3. Kevin Harvick and No. 4 Cup team (23 points): Even though most other teams would welcome the opportunity to have the kind of performance the No. 4 team has enjoyed, the No. 4 team is seemingly stuck in a loop of sorts. Even though Harvick and crew chief Rodney Childers have a team that has won 14 races in the last three seasons and have one of the best pit crews in the business, they’ve finished third in each of those last three seasons. This is a team that has made a few mistakes over that same time period, and it can be argued that may be one of the reasons why it finished third so frequently.

4. Denny Hamlin and No. 11 Cup team (22 points): The combination of Hamlin and crew chief Chris Gabehart together for the first time in 2019 paid big dividends, particularly with six wins (including the Daytona 500). Not only was that the second-most number of wins in a single season for Hamlin – and the most races he’s won in a decade – but also was a big bounceback after Hamlin failed to win even one race in 2018 with former crew chief Mike Wheeler. Sadly, the season did not end the way Hamlin and company had hoped. And given he is now 39 years old, it may very well have been the last strong bid Hamlin will have to win that elusive Cup championship.

5. Christopher Bell and No. 20 Xfinity team (15 points): There’s domination, then there’s what this team did from 2018-19. No titles, but 15 wins, 38 top fives and 41 top 10s in 66 races. Bell now advances to the Cup Series for 2020 and he’s taking crew chief Jason Ratcliff with him, which is a no-brainer.

(tie) 6. Chase Elliott and No. 9 Cup team (7 points): Valiant comeback to advance past the second round was wasted when everything went wrong in the next round. Elliott and crew chief Alan Gustafson have become a strong team, winning a combined six races in the last two years, but there is still the issue of performing well under pressure. Elliott appeared a lock to advance to the Championship 4 round until he reached the third round and finished 36th, 32nd and 39th, ending his title hopes with a definitive thud.

(tie) 6. Ross Chastain and No. 45 Truck team (7 points): A team that opened the season not planning to run a full season with one driver, switched to a championship hunt after eight races, bounced back from having a win disqualified to win the next race and made it to the Championship 4.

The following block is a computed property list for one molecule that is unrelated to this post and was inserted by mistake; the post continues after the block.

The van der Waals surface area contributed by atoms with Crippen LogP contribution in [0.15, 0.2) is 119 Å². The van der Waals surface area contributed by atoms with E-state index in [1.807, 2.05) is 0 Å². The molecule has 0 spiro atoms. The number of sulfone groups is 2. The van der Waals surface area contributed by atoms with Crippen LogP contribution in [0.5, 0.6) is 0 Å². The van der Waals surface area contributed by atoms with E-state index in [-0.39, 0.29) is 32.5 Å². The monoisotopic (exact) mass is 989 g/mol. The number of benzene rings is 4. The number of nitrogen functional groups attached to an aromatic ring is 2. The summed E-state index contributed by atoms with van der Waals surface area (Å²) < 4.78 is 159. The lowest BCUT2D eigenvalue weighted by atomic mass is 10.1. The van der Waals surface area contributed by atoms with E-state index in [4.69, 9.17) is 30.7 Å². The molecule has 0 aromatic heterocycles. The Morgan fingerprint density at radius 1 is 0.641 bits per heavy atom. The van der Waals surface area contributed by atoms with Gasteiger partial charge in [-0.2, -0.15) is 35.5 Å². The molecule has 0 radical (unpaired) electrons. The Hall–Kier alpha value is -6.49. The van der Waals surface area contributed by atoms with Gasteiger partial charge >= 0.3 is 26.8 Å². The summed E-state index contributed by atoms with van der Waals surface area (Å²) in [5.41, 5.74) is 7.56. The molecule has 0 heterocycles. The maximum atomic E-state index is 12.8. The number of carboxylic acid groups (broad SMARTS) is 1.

(tie) 6. Cole Custer and No. 00 Xfinity team (7 points): Upgraded at crew chief with Mike Shiplett and went from a one-win-per-season team for the previous two seasons to finishing with seven wins in 2019, one less win than Christopher Bell. Not surprisingly, Custer and Shiplett will remain together when Custer jumps to the Cup series and the No. 41 in 2020.

(tie) 9. Joey Logano and No. 22 Cup team (6 points): It was a similar season to 2018 for Logano and crew chief Todd Gordon in 2019, but the end results were diametrically opposite. Whereas Logano went from underdog to champ in 2018, he fell short of running for a second career title in 2019, ultimately finishing fifth in the standings. Still, this duo works very well together. One thing that needs to be looked at if Logano wants to improve in 2020 is to cut down on the number of mistakes both he and his pit crew make.

(tie) 9. Tyler Reddick and No. 2 Xfinity team (6 points): This was an outstanding season for Reddick despite some challenges. Not only did Reddick move to Richard Childress Racing after he won the 2018 Xfinity championship for JR Motorsports, Reddick and crew chief Randall Burnett worked seamlessly throughout the season, winning five times and failing to finish in the top 10 just six times in 33 races. No surprise, they’ll stay together when Reddick drives the No. 8 for Richard Childress Racing in 2020, with Burnett going with him.

Others receiving votes: Brad Keselowski and No. 2 Cup team (5 points), Austin Hill and No. 16 Truck team (5 points), Kyle Busch Motorsports No. 51 Truck team (2 points), Kyle Larson and No. 42 Cup team (3 points) and Ryan Newman and No. 6 Cup team (1 point).